Taking up the applications filed in each case under Section 398(1) of the CrPC for consideration, Judge Chandrashekara, in two sessions interrupted only by the court’s recess for lunch, appeared well in command of his court, notwithstanding the presence of the 91-year-old Jethmalani who used his vast experience and court craft at every opportunity, even quoting Oscar Wilde and accusing the trial court judge of “playing the role of a witness when the prosecution failed to find one”. Drawing the court’s attention to what he called “several alleged infirmities found in the judgment of the trial court”, Jethmalani claimed that the judgment was “neither sustainable in law nor on facts”.

Also with there being no possibility of an early hearing in a case like this with voluminous evidence, the court should exercise “a lenient view insofar as suspending the sentence” and granting bail, he said. “Granting of bail during the pendency of appeal is well settled in law,” Jethmalani said.

Citing the fact that he had appeared for Lalu Prasad, the former Railway Minister and former Chief Minister of Bihar, who had been convicted in a similar case for offences punishable under Section 13(e) and 13(2) of the Prevention of Corruption Act, 1988, and who was granted bail by the Supreme Court after it was rejected by the High Court of Jharkhand, Jethmalani requested the court to apply the same parity to Jayalalithaa.

But the argument cut no ice with the appellate court which clearly stated that a parallel could not be drawn between the Lalu Prasad and Jayalalithaa cases since the former had already been in jail for 10 months and similarly placed accused had been released on bail. Further, the judge cited that the Supreme Court had held that the High Court of Jharkhand erred by not applying the principle of parity, which is “applicable to Lalu Prasad, more particularly, when he had already spent ten months in jail”.

In Jethmalani’s oral and written submissions, the trial court’s judgment is “almost perfunctory and suffers from serious perversities”. He also said that several incriminating materials relied upon by the trial judge, D’Cunha, to convict the accused had not been brought to the notice of the accused during their examination. Also, that “the appellants’ appeal should not be rendered infructuous because of the delay that would be caused in hearing the appeal”.

Rubbishing the prosecution’s claim of “clinching evidence” in that over Rs.6 crore had been spent by Jayalalithaa on the wedding expenses of her (then) foster son, Jethmalani argued that of this Rs.5.2 crore had been borne by the bride’s family and that his client had only spent Rs.29 lakh by way of decoration of the pandal, invitations and gifts given to some guests. “When the evidence was unsatisfactory, the trial judge fixed the expenses at Rs.3 crore. This was yet another instance of the trial court judge becoming a witness when the prosecution was not able to prove the charges and produce a witness,” said Jethmalani.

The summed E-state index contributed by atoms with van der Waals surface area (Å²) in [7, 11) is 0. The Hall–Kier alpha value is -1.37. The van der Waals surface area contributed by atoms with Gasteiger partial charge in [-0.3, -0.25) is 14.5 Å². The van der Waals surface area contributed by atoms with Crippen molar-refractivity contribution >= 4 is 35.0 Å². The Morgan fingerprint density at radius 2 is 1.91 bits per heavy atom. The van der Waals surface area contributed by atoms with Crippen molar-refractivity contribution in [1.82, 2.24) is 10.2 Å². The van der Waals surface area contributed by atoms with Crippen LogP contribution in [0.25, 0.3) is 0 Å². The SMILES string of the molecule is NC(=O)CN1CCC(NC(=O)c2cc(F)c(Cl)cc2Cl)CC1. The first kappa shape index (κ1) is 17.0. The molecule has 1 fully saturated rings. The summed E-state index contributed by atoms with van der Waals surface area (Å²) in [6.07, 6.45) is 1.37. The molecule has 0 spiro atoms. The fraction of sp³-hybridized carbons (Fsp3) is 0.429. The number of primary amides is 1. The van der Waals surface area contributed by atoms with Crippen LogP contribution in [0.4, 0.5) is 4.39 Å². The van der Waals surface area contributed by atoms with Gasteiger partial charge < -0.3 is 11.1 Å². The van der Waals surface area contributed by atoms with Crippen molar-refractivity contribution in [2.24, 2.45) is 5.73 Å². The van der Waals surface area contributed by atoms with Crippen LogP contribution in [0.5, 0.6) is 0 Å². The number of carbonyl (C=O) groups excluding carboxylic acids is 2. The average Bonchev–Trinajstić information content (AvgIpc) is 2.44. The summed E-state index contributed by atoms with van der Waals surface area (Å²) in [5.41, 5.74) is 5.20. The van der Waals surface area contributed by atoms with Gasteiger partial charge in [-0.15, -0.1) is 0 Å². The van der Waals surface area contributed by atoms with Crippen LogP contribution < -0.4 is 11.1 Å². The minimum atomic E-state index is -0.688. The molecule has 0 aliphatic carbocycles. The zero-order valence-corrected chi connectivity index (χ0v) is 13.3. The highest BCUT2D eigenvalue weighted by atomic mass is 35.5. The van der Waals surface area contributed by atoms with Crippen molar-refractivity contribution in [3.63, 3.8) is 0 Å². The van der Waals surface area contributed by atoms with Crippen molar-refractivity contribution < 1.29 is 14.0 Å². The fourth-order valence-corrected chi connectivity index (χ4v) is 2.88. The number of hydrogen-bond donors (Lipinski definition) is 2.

Justice Chandrashekara’s ruling

Justice Chandrashekara ruled against the defence’s argument that the mere fact that the accused were on bail throughout the trial proceedings and that they had not misused the liberty so granted per se warranted suspension of execution of the sentence and grant of bail. He also ruled that just because a criminal appeal is admitted, the suspension of sentence is not an automatic event and that principles governing grant of bail at pre-trial stage are considerably different from those on which an appeal court would decide such an application at the post-conviction stage, “the obvious reason being that there is already an assessment of evidence and the conviction entered by the trial court is certainly a disqualification against the accused”.

The first appellate court justified its order denying bail by citing judgments of the Supreme Court which, in Justice Chandrashekara’s view, had in recent times added new dimensions to the approach to be adopted towards public servants involved in cases of corruption. The apex court had held that “corruption violates and undermines human rights since systematic corruption leads to an economic crisis”, and “an accused who has been convicted is presumed to be corrupt till he is exonerated either by the Appellate Court or the Revisional Court”. Again, relying on the Supreme Court’s stand that “corruption is a serious malady undermining the very health of polity”, the judge opined that there is “no grounds to suspend the sentence”.

The judge ruled: “Accused No.1 [Jayalalithaa] was a high constitutional functionary in the State of Tamil Nadu, being the Chief Minister. The allegation is that during the check period [1991-96] she had amassed wealth and [the other three accused] were hand in glove with her, having resided with her during the relevant period and afterwards also. In view of the Supreme Court’s [observations] that corruption violates human rights and leads to systematic economic crisis, this is not a fit case in which the sentence could be suspended. Hence applications filed under Section 389(1) of the CrPC are dismissed. Consequently, the question of granting bail to the accused-appellants does not arise.”

While Jayalalithaa’s only hope of securing bail is through a special leave petition in the Supreme Court, the appeal against her conviction will be heard by the High Court of Karnataka starting from October 24.